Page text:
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Vijay Prashad

Vijay Prashad is the George and Martha Kellner Professor of South Asian History at Trinity College, Connecticut. He is the author of a number of books, including The Darker Nations: a People's History of the Third World and Arab Spring, Libyan Winter.

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  • "What we do is to create a short-circuit between the heart and the head"—Vijay Prashad on Letters to Palestine

    Letters to Palestine is collection of impassioned, urgent writing on the occupation of Palestine from some of the leading writers, thinkers, and activists of our time. Junot Díaz , Teju Cole, Corey Robin, Remi Kanazi and Randa Jarrar join Mumia Abu-Jamal, Robin Kelley, and Sarah Schulman as they write to and for Palestine. 

    Jadaliyya e-zine talked to editor Vijay Prashad and contributors Nora Barrows-Friedman, Remi Kanazi, Lena Khalaf Tuffaha and Alex Lubin about their involvement in the project and their hopes for the book. 




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  • Slow violence, cold violence – Teju Cole on East Jerusalem

    Not all violence is hot. There’s cold violence too, which takes its time and finally gets its way. Children going to school and coming home are exposed to it. Fathers and mothers listen to politicians on television calling for their extermination. Grandmothers have no expectation that even their aged bodies are safe: any young man may lay a hand on them with no consequence. The police could arrive at night and drag a family out into the street. Putting a people into deep uncertainty about the fundamentals of life, over years and decades, is a form of cold violence. Through an accumulation of laws rather than by military means, a particular misery is intensified and entrenched. This slow violence, this cold violence, no less than the other kind, ought to be looked at and understood.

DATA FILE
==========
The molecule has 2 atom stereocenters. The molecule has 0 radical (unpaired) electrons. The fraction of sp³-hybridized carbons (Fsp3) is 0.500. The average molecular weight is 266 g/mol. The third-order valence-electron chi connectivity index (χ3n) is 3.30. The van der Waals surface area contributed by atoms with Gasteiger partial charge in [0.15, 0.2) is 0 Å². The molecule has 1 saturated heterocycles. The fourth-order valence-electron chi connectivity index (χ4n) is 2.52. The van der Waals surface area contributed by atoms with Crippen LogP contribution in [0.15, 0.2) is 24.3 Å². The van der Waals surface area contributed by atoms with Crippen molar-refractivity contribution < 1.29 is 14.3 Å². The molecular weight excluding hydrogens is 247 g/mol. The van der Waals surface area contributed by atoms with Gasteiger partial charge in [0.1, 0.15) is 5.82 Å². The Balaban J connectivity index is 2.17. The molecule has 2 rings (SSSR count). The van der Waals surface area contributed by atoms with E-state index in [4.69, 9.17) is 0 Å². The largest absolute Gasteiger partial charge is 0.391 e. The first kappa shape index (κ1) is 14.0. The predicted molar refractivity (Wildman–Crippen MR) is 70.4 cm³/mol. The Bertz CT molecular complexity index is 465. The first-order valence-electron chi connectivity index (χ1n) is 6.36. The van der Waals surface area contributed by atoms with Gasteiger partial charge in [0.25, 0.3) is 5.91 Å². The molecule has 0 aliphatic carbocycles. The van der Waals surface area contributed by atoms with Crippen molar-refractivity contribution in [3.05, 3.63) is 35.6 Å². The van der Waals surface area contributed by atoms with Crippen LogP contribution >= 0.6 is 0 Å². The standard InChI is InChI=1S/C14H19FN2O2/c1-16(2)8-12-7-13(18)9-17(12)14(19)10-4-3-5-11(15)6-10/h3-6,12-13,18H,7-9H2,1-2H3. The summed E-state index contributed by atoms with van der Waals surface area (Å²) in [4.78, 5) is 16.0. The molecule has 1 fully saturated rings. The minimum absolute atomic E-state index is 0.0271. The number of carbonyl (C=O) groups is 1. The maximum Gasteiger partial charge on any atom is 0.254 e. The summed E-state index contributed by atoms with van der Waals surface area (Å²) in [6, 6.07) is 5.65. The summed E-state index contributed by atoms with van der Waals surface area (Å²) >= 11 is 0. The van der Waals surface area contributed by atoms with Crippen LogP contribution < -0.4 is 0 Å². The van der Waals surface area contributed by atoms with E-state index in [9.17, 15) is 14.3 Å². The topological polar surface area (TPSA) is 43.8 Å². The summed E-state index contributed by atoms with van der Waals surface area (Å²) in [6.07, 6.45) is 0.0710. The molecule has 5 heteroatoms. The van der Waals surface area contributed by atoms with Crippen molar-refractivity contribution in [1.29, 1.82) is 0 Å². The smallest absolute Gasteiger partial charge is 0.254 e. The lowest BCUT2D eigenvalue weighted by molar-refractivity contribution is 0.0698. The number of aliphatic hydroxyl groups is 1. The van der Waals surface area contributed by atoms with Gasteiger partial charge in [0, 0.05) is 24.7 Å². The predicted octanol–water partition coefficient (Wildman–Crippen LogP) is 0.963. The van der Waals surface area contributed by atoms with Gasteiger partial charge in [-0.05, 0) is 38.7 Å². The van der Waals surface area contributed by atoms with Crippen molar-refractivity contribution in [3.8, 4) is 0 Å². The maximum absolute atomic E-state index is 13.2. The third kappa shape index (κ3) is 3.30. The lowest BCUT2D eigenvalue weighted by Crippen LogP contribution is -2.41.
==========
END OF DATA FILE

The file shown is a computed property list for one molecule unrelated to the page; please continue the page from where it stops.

Teju Cole

    Near the slopes of Mount Scopus in East Jerusalem is the neighbourhood of Sheikh Jarrah. Most of the people who live here are Palestinian Arabs, and the area itself has an ancient history that features both Jews and Arabs. The Palestinians of East Jerusalem are in a special legal category under modern Israeli law. Most of them are not Israeli citizens, nor are they classified the same way as people in Gaza or the West Bank; they are permanent residents. There are old Palestinian families here, but in a neighbourhood like Sheikh Jarrah many of the people are refugees who were settled here after the nakba (“catastrophe”) of 1948. They left their original homes behind, fleeing places such as Haifa and Sarafand al-Amar, and they came to Sheikh Jarrah, which then became their home. Many of them were given houses constructed on a previously uninhabited parcel of land by the Jordanian government and by the UN Relief and Works Agency. East Jerusalem came under Israeli control in 1967, and since then, but at an increasing tempo in recent years, these families are being rendered homeless a second or third time.

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  • Junot Díaz: "I think the occupation of Palestine is fucked up"





    "If you say, I think the occupation of Palestine is fucked up on forty different levels, people are like, you're the devil, we're going to get your tenure taken away, we're going to destroy you. You can say almost anything else. You could be like, 'I eat humans,' and they'll be like bien, bien."

    Letters to Palestine: Writers Respond to War and Occupation
    ,
    edited by Vijay Prashad, is a collection of personal essays, letters, and poems to and for Palestine from some of the most prominent writers, thinkers, and activists of our time, including Junot Díaz, Teju Cole, Mumia Abu Jamal, Robin Kelley, Noura Erakat, and Corey Robin

    To mark the book's release, we bring you Junot Díaz's foreword to the collection. 

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